What did the American Liberty League endeavor to do, and why did it fail so miserably?
The Liberty League formed a couple of years into Franklin D. Roosevelt (FDR)’s first term, and it was an effort first to bring business people together, to get them talking with each other about the political crisis that they were facing and to try to shift the power back.
They produced a lot of pamphlets and other kinds of propaganda attacking Roosevelt and the New Deal. They helped to finance a lot of the lawsuits that were challenging different parts of the New Deal. And finally, there were parts that became active in the 1936 election backing Roosevelt’s challenger, Alf Landon of Kansas. But the Liberty League didn’t really want to be publicly associated with that campaign, nor did the Republican Party want the open support of the Liberty League.
Yet FDR associated the two.
Yeah. The Liberty League was financed by a small number of very wealthy people, but it always had to present itself as though it were this massive grassroots movement that just had lots of small contributions pouring in from across the country.
It did have people who just joined up — the New Deal remained very contested and less hegemonic during the ’30s than we sometimes think. But that isn’t really how the organization took shape, nor is it who it relied on.
You write, “As the Roosevelt administration’s focus shifted from its early attempts to end the Depression through self-action on the part of industry, through the National Recovery Administration, to its later commitments to labor union rights and the creation of a limited welfare state, the opposition of corporations widened.” That opposition was led by the National Association of Manufacturers, or NAM, which went from being an organization representing small businesses to one representing the largest manufacturing firms.
How did NAM undergo this transformation and what role did its opposition to labor rights — to the 1935 Wagner Act, in particular — play in shaping business opposition to the New Deal? And why did the NAM’s brazen defense of the interests of business succeed in a way that the Liberty League’s more astroturfed general interest approach failed?
The National Association of Manufacturers made real efforts to revamp itself during the ’30s, and the larger businesspeople who became involved were eager to find an organization that would represent them and speak for them at a time when their prestige and power was really under attack. They invest in a public relations program. They spend a lot of money on radio and movies and direct mail.
Why is it more successful? I don’t know if they would have perceived themselves as more successful at the moment. At one point in the early postwar years, there was a political science article that described the support of the NAM as the “kiss of death” for any legislation. But it was maybe less easy to mock them than the Liberty League during the ’30s.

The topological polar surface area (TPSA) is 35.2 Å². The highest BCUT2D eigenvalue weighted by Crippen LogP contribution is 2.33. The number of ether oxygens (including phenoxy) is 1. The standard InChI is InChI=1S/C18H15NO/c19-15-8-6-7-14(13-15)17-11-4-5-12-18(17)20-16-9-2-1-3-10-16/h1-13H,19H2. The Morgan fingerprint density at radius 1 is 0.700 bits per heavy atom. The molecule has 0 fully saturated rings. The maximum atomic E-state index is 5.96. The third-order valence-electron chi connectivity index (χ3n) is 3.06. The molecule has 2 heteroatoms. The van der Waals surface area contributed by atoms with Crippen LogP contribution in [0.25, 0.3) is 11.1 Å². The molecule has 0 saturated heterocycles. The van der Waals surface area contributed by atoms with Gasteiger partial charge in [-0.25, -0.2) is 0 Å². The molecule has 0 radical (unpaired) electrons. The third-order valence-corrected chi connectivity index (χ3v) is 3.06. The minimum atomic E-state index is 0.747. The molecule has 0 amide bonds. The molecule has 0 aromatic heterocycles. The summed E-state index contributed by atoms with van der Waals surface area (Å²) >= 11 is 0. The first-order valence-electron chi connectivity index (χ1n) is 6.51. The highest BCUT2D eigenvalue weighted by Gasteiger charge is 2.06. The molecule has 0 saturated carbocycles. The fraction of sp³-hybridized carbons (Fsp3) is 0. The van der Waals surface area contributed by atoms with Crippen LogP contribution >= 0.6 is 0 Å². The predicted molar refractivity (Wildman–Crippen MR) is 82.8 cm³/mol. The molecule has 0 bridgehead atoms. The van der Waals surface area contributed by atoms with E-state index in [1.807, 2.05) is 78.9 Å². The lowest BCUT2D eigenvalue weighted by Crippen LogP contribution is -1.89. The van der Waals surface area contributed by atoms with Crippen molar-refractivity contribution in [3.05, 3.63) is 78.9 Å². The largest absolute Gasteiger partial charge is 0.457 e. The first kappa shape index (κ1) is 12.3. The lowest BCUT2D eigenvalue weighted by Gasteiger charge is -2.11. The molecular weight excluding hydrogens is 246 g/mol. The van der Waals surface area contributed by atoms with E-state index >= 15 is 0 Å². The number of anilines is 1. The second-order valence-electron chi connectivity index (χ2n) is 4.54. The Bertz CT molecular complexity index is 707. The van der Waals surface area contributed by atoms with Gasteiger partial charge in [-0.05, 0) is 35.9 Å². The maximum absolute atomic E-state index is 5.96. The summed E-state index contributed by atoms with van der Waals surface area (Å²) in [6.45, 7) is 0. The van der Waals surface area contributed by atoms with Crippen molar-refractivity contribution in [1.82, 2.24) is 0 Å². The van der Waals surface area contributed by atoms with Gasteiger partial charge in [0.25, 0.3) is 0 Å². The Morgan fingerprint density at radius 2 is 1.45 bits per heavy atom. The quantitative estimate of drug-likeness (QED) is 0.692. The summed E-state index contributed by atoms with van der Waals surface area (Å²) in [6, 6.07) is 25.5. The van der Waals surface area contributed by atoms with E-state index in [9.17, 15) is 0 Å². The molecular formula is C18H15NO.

Roosevelt is always interested in saving capitalism. He is not, despite the presentation of the Liberty League and NAM, a socialist by any stretch of the imagination. But it’s a vision of ending the depression and stabilizing capitalism by shifting economic power to wage earners. So as the ’30s go on, some of these laws meet with more resistance, especially from Southern Democrats, partly because they fear that at some point it might challenge the low-wage and segregated labor force of the region and the South’s ability to maintain that. Roosevelt’s efforts around the Supreme Court and the court reorganization bill also stimulates conservative reaction. And in the later ’30s and the Democrats lose seats in 1938, which is the first time that has happened over the New Deal period.
So NAM is in that constellation.
You write, “The politics of World War II transformed the attitude in the business community toward Keynesian economics and New Deal liberalism by giving business a chance to lead the nation once again.” But at the same time, that capitalist optimism was also the product of major victories scored against labor, most notably the 1947 passage of Taft-Hartley over President Harry Truman’s veto.
Where did the business reaction against labor, particularly after World War II, fit into the broader postwar rightward shift in American politics?
Coming out of World War II, there is tremendous uncertainty about what the postwar economic order will look like. We sometimes forget the extent of federal intervention in the economy during the war. The federal government not only had built and was operating a lot of factories directly, there were tripartite entities that were setting wages and prices, with labor representatives and corporate representatives and government representatives. There were also companies that had been very recalcitrant about recognizing and bargaining with unions that were essentially compelled to do so during the war.
Businesspeople and industry are trying to take credit for the recovery of the economic system during the war and say, we are the ones who are kind of creating the arsenal of democracy. And we’re the ones who should get the credit for this — for both the military victory, as well as the economic recovery of the period.
Roosevelt is talking about an economic bill of rights. There is the question of whether unions will be able to survive at the end of World War II in a way they could not at the end of World War I. In 1946, there’s the largest strike wave in American history.
This is the backdrop for the passage of the 1947 Taft-Hartley Act, which is a significant political defeat for unions. It marks the beginning of the postwar years. At the same time, the old guard within the National Association of Manufacturers feels like Taft-Hartley is a huge concession.